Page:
by Anthony O'Connor

Year:  2024

Director:  Yorgos Lanthimos

Rated:  MA

Release:  11 July 2024

Distributor: Disney

Running time: 164 minutes

Worth: $12.50
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Jesse Plemons, Emma Stone, Margaret Qualley, Willem Dafoe, Hong Chau, Joe Alwyn, Mamoudou Athie, Hunter Schafer

… other than some wry moments and pretty images, and it leaves the experience feeling ultimately unsatisfying, hollow and indulgent.

There’s always a danger when an arthouse film director finds more mainstream acceptance that they’ll veer into unchecked self-indulgence. Or, to put it more bluntly, that they’ll vanish up their own clacker. Case in point, Greek director Yorgos Lanthimos and his latest flick Kinds of Kindness.

Lanthimos used to be a bit of an indie darling with the likes of 2009’s Dogtooth. However, in 2015 he found a much wider audience with the darkly poetic The Lobster and its follow up, 2017’s Killing of a Sacred Deer. In 2018, Yorgos went dead-set mainstream with The Favourite, starring Olivia Colman and Emma Stone, a fantastic film that was deservedly showered with accolades and awards. And just last year we had Poor Things, a surreal, sexually explicit fairytale with a lot to say about the human condition.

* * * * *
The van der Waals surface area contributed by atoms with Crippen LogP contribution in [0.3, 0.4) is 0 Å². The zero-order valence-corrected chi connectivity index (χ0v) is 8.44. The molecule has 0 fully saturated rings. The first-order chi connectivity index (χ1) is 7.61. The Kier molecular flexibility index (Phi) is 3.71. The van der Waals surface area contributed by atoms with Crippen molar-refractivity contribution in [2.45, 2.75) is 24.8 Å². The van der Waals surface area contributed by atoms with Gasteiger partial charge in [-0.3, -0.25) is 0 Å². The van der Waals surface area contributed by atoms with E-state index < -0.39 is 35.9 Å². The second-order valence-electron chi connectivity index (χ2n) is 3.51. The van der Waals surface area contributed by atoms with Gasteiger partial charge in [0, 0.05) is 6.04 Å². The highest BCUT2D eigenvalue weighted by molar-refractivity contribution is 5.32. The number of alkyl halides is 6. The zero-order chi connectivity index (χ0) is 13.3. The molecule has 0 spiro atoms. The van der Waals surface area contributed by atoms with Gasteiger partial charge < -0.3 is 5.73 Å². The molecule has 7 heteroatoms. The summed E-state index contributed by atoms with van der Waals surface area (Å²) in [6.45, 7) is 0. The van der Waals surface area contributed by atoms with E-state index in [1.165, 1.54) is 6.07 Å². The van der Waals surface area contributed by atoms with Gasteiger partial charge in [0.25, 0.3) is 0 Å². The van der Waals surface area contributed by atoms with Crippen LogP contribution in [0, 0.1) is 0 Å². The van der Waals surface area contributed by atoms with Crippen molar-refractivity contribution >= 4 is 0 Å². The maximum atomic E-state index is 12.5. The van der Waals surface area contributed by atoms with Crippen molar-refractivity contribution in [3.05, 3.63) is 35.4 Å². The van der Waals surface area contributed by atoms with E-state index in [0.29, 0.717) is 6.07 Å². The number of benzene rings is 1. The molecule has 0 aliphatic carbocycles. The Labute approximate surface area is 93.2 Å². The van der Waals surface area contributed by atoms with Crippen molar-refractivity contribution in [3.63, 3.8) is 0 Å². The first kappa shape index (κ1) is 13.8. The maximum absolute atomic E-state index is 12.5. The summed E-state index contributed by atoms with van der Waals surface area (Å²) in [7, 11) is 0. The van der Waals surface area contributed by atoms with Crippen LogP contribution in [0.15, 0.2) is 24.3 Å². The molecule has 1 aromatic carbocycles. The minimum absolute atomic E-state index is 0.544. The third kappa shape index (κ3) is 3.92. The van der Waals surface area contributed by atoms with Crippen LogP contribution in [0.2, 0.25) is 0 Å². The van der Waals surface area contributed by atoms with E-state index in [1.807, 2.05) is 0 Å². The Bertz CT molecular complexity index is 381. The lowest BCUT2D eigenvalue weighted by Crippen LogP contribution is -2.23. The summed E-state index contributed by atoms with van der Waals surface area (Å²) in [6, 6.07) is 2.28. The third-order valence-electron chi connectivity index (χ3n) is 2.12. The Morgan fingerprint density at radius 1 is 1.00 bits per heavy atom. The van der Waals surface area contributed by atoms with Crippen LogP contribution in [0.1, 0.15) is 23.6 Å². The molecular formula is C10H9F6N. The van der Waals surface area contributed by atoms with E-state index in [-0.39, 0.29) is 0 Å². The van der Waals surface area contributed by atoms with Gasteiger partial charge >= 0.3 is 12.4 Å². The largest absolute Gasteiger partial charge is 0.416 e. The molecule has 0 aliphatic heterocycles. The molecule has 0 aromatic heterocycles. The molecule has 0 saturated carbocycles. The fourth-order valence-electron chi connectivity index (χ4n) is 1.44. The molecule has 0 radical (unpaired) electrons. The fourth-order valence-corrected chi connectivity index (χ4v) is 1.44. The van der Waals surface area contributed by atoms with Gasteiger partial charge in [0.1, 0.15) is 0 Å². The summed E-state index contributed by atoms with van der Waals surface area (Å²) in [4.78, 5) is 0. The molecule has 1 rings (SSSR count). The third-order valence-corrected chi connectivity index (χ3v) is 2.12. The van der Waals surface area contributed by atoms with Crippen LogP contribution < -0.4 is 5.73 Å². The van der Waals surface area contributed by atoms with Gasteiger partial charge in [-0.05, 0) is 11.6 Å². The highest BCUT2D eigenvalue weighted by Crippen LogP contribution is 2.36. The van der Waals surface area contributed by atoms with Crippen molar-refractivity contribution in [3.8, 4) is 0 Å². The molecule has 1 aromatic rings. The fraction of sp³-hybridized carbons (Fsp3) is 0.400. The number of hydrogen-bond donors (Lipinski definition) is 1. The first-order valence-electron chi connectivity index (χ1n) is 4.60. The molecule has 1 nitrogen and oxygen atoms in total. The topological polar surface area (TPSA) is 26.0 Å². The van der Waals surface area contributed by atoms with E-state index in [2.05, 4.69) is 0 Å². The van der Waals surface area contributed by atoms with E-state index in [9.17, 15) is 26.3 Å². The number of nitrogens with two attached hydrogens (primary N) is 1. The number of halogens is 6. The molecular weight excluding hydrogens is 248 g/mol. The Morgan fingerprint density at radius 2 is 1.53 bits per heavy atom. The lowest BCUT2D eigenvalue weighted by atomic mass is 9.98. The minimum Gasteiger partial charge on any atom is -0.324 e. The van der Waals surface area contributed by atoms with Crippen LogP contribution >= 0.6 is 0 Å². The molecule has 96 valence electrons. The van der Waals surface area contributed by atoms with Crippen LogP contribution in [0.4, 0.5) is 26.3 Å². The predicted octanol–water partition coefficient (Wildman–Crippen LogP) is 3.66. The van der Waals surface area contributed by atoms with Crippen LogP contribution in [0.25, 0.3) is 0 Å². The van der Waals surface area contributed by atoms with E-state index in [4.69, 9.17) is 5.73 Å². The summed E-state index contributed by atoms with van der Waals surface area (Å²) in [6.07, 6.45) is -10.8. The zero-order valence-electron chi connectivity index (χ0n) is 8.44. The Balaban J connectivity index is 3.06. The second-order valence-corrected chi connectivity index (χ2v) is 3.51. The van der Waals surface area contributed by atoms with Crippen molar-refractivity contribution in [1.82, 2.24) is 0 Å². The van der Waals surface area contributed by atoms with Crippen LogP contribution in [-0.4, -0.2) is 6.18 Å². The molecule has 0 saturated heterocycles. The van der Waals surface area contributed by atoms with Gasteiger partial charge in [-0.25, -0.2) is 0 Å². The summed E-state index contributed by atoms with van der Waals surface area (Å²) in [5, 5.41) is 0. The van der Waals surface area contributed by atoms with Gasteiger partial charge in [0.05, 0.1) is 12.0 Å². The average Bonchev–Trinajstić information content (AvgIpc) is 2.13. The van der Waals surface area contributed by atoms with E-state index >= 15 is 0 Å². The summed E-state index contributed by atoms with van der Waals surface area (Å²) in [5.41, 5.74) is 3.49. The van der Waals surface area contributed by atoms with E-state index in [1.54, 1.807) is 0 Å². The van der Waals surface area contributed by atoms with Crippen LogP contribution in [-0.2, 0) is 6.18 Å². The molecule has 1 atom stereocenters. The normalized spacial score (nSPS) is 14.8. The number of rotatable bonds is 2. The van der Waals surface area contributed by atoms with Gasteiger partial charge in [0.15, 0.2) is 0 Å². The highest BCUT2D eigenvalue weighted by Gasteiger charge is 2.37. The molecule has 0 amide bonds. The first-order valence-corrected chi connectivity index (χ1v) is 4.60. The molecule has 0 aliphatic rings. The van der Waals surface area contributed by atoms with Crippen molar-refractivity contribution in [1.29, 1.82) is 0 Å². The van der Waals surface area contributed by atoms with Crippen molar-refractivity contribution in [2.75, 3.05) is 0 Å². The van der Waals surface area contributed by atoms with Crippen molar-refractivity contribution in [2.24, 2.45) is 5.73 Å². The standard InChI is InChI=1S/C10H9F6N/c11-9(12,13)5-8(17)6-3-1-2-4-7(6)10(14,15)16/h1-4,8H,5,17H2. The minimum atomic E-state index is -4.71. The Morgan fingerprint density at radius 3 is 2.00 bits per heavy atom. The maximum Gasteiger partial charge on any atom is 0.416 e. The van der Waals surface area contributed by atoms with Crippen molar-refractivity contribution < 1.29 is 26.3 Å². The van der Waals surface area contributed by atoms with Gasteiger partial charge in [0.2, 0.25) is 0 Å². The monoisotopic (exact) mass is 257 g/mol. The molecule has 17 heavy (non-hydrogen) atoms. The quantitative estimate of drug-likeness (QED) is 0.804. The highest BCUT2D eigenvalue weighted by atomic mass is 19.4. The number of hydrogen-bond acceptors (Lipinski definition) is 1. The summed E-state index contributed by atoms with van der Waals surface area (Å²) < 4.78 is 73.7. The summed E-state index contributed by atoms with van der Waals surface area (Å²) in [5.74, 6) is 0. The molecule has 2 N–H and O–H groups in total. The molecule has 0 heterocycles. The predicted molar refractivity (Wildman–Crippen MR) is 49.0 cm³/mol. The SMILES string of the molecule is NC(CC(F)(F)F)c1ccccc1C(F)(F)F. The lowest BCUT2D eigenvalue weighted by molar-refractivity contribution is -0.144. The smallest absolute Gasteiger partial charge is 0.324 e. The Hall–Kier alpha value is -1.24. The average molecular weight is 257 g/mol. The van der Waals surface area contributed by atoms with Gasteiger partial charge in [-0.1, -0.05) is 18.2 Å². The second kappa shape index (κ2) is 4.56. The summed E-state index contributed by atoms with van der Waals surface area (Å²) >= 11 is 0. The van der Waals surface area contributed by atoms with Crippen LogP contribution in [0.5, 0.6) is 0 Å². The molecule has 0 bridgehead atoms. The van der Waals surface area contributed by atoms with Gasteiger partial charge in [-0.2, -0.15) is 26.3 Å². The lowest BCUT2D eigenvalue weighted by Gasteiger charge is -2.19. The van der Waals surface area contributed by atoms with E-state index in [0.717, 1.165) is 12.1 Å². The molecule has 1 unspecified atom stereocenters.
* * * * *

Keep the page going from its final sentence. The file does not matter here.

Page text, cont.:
And now we have Kinds of Kindness. Oh well. Every winning streak comes to an end eventually.

Kinds of Kindness describes itself as a “triptych fable”, which basically means it’s three short(ish) stories that reuses the same cast of Jesse Plemons, Emma Stone, Willem Dafoe, Margaret Qualley and a few others, all uniformly excellent.

The first story, “The Death of R.M.F” is probably the best, telling a tale of modern obsession as Robert (Plemons) obeys every command given to him by his controlling boss, Raymond (Willem Dafoe). It’s a nasty little yarn, but well observed and pithy.

The second tale, “R.M.F. is Flying” is the story of missing wife, Liz (Stone) whose husband (Plemons) begins to suspect that she isn’t who she claims to be. Not much happens and the ending is unsatisfying.

The final tale, “R.M.F. Eats a Sandwich” is an initially intriguing story of a bizarre cult in search of their chosen one, and the lengths they’ll go to in order achieve their goal. Sadly, it doesn’t really stick the landing, despite being beautifully directed and superbly acted.

In fact, that’s an ongoing theme for Kinds of Kindness: amazing cast, stellar direction, wonky stories. Perhaps it’s the fact that telling these smaller fables requires a surplus of set up and table setting, or the rather obnoxious 164 minute runtime, but what should be brisk and engaging ends up dragging on and feeling exhausting rather than exhilarating.

There’s still a lot here to enjoy, mind you. The biting wit and absurdist humour that has become a staple of Lanthimos’ work shines on occasion and watching Plemons and Stone showcase their wide range is a pleasure. However, there’s nothing much at the core of Kindness, other than some wry moments and pretty images, and it leaves the experience feeling ultimately unsatisfying, hollow and indulgent.


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